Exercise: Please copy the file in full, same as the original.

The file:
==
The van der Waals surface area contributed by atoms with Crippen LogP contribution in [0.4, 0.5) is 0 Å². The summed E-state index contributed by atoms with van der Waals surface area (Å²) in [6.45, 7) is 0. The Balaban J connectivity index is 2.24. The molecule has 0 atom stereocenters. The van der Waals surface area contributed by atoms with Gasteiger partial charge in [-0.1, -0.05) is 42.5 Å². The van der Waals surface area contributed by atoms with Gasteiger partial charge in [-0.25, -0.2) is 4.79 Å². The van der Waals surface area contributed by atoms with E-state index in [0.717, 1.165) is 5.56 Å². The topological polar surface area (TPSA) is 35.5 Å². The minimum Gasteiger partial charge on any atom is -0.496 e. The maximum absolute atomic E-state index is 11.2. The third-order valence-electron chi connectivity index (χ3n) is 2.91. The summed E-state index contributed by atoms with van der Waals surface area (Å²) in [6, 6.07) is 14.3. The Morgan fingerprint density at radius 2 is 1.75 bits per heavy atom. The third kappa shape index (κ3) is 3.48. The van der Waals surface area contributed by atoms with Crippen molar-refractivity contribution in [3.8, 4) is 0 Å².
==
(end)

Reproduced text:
The van der Waals surface area contributed by atoms with Crippen LogP contribution in [0.4, 0.5) is 0 Å². The summed E-state index contributed by atoms with van der Waals surface area (Å²) in [6.45, 7) is 0. The Balaban J connectivity index is 2.24. The molecule has 0 atom stereocenters. The van der Waals surface area contributed by atoms with Gasteiger partial charge in [-0.1, -0.05) is 42.5 Å². The van der Waals surface area contributed by atoms with Gasteiger partial charge in [-0.25, -0.2) is 4.79 Å². The van der Waals surface area contributed by atoms with E-state index in [0.717, 1.165) is 5.56 Å². The topological polar surface area (TPSA) is 35.5 Å². The minimum Gasteiger partial charge on any atom is -0.496 e. The maximum absolute atomic E-state index is 11.2. The third-order valence-electron chi connectivity index (χ3n) is 2.91. The summed E-state index contributed by atoms with van der Waals surface area (Å²) in [6, 6.07) is 14.3. The Morgan fingerprint density at radius 2 is 1.75 bits per heavy atom. The third kappa shape index (κ3) is 3.48. The van der Waals surface area contributed by atoms with Crippen molar-refractivity contribution in [3.8, 4) is 0 Å².